For first responders’ lifesaving training is critical and getting that training on real human bodies can be an added benefit.
Metro Tech understands that need and has now opened a cadaver lab. This class, open for EMT and first responders, is a first for Vo-techs in Oklahoma.
Jason LankFord with Metro Tech said this was a COVID opportunity that they were able to take advantage of.
“This program has existed for about twenty years at OU, and last year when COVID hit they shut it down.” Lankford said.
“Only medical students allowed in the building. They needed somewhere to go for this training.” Lankford said.
But it wasn’t a simple process. It took about three months of “jumping through hoops” as Lankford said.
Getting the school ready for approval. They had to assure proper ventilation, as well as a few other things.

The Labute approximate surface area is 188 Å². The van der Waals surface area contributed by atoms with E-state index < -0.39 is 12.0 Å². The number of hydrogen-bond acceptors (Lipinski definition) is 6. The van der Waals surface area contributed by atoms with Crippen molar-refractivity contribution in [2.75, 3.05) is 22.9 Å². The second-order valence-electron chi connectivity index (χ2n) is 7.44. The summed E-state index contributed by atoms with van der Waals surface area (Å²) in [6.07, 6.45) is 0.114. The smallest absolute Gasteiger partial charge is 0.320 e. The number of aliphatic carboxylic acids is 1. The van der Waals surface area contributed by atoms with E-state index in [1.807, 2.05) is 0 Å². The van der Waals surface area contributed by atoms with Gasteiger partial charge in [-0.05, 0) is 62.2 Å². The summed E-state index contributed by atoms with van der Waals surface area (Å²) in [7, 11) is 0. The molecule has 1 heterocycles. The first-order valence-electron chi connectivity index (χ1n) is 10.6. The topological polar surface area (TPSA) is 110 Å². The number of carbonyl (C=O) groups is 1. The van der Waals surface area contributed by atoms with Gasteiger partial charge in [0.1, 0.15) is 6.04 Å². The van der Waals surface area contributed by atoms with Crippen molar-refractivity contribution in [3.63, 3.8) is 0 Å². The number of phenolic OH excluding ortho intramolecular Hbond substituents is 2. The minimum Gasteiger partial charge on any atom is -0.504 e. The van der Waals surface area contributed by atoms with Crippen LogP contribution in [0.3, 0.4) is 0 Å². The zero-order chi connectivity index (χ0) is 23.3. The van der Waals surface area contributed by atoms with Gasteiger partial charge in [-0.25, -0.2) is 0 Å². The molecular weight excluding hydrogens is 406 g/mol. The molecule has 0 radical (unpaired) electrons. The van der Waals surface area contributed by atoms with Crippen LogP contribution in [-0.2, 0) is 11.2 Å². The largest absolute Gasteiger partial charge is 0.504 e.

EMSA trainer Tyler Wedman said whatever the process, it was worth it.
“We do a lot of simulation. We work with manikins we set up different scenarios. Very rarely do we get a chance to put our hands on human tissues” Wedman said.
Even EMTs just out of school, said working with real human bodies helped.
“I think nothing compares to seeing it on real life human bodies,” Sarah Salous, newly trained EMT said. “I feel like it prepared me a lot to go out in the field and what I’m actually seeing on real humans.”
The class was attended by everyone from surgical techs, paramedics, and others. Some new and some taking the class as a refreshers course.
They even had firefighters from Lawton in the class. All working alongside each other and getting a better understanding of each other’s job.